Here's why I like Mono

1 - GTK plainly sucks for development. No, really, I tried, and it's worse than MFC.

2 - Windows.Form is THE thing that will allow true Linux WIndows portability. And it's a good widget library.

3 - .NET is better than Java in my opinion.

Re:Mono perspective (1)

Quattro Vezina (714892) | more than 9 years ago | (#11668469)

GTK plainly sucks for development. No, really, I tried, and it's worse than MFC.

That only really applies if you're coding in GTK's native C, and that's because writing GUI code in C is a braindead idea. Sadly, most GTK apps are written in C. GTK's C# bindings are actually decent, and I believe that its Python bindings are also decent.

I'm no GTK fan, but GTK# has really cleaned up the API.

Re:Mono perspective (3, Informative)

DrXym (126579) | more than 9 years ago | (#11668658)

  1. GTK plainly sucks for development. No, really, I tried, and it's worse than MFC.
    GTK is a C API. If you don't like it, use a binding such as gtkmm or wxWidgets. Basically it can live underneath any API you care for it.
  2. Windows.Form is THE thing that will allow true Linux WIndows portability. And it's a good widget library..
    It's good but many apps end up PInvoking Win32 because Windows.Forms doesn't do something they need. Thus it isn't that portable. Even a full implementation of Windows.Forms won't do you much good for a program that makes a single call to Win32, or which drags in some "safe" C++ compiled native DLL. But getting back to Windows.Forms, it exposes some particularly non-portable things such as WndProc, windows messages etc.
  3. .NET is better than Java in my opinion.
    The CLR & core are architecturally cleaner, but Java kicks seven shades of shit out of .NET when it comes to sheer breadth of implementations, platforms, 3rd party libraries, enterprise level specifications and so on.

I'm in no doubt that Mono is a good thing, but neither .NET nor Mono offer anything remotely as compelling as Java at the moment at least in the enterprise domain. Let's see Mono go through a birth of fire on the desktop first.

Speaking of which, I see a lot of potential there (after all half the system tools in most dists are python / perl etc. with bindings). But Mono really has to start encouraging people other than Linux users to use the open source stack - even .NET users. That means producing an installer containing the stack with some wizards & designers so that Visual Studio .NET users can use them with ease.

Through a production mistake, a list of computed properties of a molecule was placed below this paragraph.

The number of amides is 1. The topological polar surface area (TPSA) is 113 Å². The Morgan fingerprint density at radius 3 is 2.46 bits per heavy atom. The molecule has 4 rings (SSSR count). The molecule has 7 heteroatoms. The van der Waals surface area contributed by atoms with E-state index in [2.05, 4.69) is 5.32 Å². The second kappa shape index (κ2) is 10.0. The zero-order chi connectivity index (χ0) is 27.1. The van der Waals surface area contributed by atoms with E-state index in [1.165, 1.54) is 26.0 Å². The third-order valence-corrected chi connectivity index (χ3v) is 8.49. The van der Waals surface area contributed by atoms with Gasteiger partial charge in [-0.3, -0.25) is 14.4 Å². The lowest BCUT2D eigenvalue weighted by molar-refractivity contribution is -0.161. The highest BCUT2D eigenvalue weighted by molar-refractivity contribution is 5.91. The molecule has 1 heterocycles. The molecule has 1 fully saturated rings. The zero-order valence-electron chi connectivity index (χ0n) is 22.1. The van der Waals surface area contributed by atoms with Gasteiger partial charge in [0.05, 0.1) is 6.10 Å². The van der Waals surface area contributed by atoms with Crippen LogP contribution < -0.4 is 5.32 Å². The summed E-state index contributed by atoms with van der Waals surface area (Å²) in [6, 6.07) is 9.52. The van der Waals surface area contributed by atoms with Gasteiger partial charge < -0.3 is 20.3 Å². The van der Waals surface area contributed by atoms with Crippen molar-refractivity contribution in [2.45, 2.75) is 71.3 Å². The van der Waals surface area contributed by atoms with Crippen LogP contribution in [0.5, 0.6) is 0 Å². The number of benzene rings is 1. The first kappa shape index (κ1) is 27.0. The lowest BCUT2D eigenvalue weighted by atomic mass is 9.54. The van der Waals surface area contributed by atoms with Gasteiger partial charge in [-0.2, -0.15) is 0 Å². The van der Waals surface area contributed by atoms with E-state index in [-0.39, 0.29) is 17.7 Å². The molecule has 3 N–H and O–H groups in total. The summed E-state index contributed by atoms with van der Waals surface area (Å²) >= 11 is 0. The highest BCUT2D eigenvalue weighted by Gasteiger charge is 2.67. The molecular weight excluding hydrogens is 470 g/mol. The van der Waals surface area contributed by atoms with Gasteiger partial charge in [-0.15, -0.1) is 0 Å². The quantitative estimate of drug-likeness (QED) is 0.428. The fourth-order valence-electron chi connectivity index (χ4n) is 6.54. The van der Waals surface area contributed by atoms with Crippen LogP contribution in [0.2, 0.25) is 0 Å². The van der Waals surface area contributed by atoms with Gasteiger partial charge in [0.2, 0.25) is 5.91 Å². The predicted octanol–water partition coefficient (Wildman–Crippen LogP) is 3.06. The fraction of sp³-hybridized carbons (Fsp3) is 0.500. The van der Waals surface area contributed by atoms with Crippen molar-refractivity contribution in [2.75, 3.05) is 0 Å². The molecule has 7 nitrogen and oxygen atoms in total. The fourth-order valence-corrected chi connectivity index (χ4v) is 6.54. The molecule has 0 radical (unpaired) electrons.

Hope for ex-Java and Linux Developers (3, Interesting)

lowvato (68700) | more than 9 years ago | (#11668431)

Many of us have taken jobs at shops that are Microsoft only shops. I hope that Mono takes off in a big way since that would give us a chance to easily port our apps over or at least develop on something other than fucking windows xp. It really sucks to get stuck in the MS world and not have the time to work in other environments and not be able to have other platforms run at the place that you work. Maybe Mono can be a bridge from the dark valley of MS purgatory.

Mono - stands for Infectious mononucleosis (-1, Offtopic)

Anonymous Coward | more than 9 years ago | (#11668441)

Mono [wikipedia.org] is an infectious disease, learn about it and fight it in order to prevent it from spreading.

Please don't hit me... (3, Funny)

alext (29323) | more than 9 years ago | (#11668450)

defends Mono by saying no one is forced to use it

Awww, I bet those of you that have been beating him up for the last 3 years feel really mean now!

Don't worry, it will pass.

Leaving out half the community? (4, Insightful)

m50d (797211) | more than 9 years ago | (#11668480)

Don't get me wrong, I think mono is a great idea. But I'm worried about how closely tied it is to gnome. Not because of it taking over gnome, but because of it ignoring KDE. I think they should try and get more of the Qt stuff in there, Qt# at least should be in the standard mono dist. Otherwise you just split everyone.

No mindshare for Mono (0, Troll)

amightywind (691887) | more than 9 years ago | (#11668497)

It is pretty obvious that Mono is not making significant inroads into the free software developer's toolbox. Free software is still dominated by C, C++, and to a lesser extent scripting languages like Python, Perl, and Ruby. I should think most real hackers would be embarrased to program in C# as they are to program in Java. Because of their proprietary taint, whether real of imagined, they will never be considered the right thing. Miguel made a terrible career mistake by going the Mono route. His reputation continues to decline.